A content management system built on the concepts of git's internal object model.
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IVO @ 29e3194




James S. Dunne bittwiddlers.org


A very non-invasive ASP.NET 4 content management system backed by a pluggable persistence mechanism, with a SQL Server 2008 backend as the primary implementation.


Attempt to design a web content management system that is based on the concepts of immutable versionable objects (aka IVO, pronounced /ee'-vho/).


This design enables per-user branches, versionable history, branch merging, content differencing across history and/or branches, and an atomic publish operation that is as simple as updating a reference to point to the new state of the system.

The system enforces that users work independently of one another. There is no chance of colliding work or any locks to worry about. Data is not mutable so there is no need to lock. New objects are always created and their history is preserved in the system.

There is always the possibility that the same work may be duplicated by two users independently but this situation will cause no ill-effects. It can be resolved by simply merging users' branches together and resolving the differences, if any.


The core schema of the persistence store is heavily based on the internal implementation details of git. The core principles are that there are very few core types (blobs, trees, commits, tags), that all of these objects are immutable (can never change after being created), and that these objects are content-addressable via SHA-1 hashes.

The concept of content-addressable objects means that a SHA-1 hash uniquely identifies an object based solely on its contents. For instance, a blob that has the contents "Hello world" will always hash to the same value and thus that blob will always have that same blobid, no matter what system it is stored in. This fact is exploited in order to store all historical versions of objects and to separate the identity of objects from the persistence storage system/mechanism, i.e. no auto-generated incrementing identity values that are meaningless. Identity is now based on object contents alone.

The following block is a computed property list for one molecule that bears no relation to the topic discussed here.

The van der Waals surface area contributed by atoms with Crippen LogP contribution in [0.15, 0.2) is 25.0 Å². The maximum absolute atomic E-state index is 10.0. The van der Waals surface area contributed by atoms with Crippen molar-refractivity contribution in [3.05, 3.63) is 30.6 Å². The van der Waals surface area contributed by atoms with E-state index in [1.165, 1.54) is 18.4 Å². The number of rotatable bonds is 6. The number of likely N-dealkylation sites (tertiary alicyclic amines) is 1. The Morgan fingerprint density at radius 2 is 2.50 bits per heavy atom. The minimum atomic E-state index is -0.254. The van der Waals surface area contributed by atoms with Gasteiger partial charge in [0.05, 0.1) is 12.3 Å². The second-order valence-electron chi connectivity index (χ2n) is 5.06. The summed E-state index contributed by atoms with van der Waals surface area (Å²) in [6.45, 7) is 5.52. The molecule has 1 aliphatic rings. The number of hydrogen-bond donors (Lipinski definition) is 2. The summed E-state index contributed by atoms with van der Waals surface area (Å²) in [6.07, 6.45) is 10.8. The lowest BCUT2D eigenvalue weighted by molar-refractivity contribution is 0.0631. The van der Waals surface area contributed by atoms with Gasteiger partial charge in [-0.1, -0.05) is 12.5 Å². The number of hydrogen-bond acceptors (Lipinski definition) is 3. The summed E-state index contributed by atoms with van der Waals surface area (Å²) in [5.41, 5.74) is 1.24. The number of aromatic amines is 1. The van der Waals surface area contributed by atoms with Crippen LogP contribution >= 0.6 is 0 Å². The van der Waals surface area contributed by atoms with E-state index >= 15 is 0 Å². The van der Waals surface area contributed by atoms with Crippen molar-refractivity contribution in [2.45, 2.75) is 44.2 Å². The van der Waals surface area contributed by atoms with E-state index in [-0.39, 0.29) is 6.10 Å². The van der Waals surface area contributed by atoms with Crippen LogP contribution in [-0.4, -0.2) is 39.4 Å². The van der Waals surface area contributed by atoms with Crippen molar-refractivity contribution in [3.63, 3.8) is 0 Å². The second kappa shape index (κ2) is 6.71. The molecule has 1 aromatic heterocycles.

This concept applies to trees equally well. Each tree node's SHA-1 treeid is constructed by hashing the all data that makes up the tree's child nodes: named blobids or treeids, sorted in alphabetical order.

A commit is a structure that records a single historical entry that points to a treeid which is the exact state of the entire object tree at that point in time, which includes the user's changes to any objects. A commit also contains the name of the committer, the date/time committed, a list of parent commitids (generally 1 parent for normal changes, and 2 parents for recording merges), and an optional commit message indicating, in the committer's own words, what has been modified from the parent commitid.

An additional type is the ref, not mentioned above, which is mutable and is not content-addressable. It is a simple named pointer that is updated each time a new commit is made. Each user has his/her own set of refs that track that user's current branch heads. The HEAD ref is a pointer to a branch's ref so as to always keep track of the latest commitid to work off of.

A tag is an immutable, named pointer to a commitid. Tags are used to permanently label specific commits, like fixed release points "version 1" or "released on 8/1". The names are arbitrary and are assigned by the user that creates the tag. They can never be changed after they are created, hence immutable.

Normally, when a commit is made by a user to introduce new changes, the user's HEAD ref's commitid is made the parent commitid for the new commit, indicating a linear history.

When a user completes a merge, a new commit is made with two parent commitids pointing to the two commits that were merged.

Every time a commit is made, the current user's HEAD ref is updated to point to the new commitid.


IVO-CMS is built on top of the IVO library and is a very light-weight content management system based on processing and composing XML document fragments stored in the blob tree.

A blob may be rendered as an entire HTML5 polyglot (meaning parseable as both valid XML and HTML5) document, constituting a whole rendered page, or it may be rendered as a simple

or that can be injected into an existing page/request layout.

The system implementation makes no assumptions about pages or URL mappings and allows the user of the system to make those types of decisions via the provider model.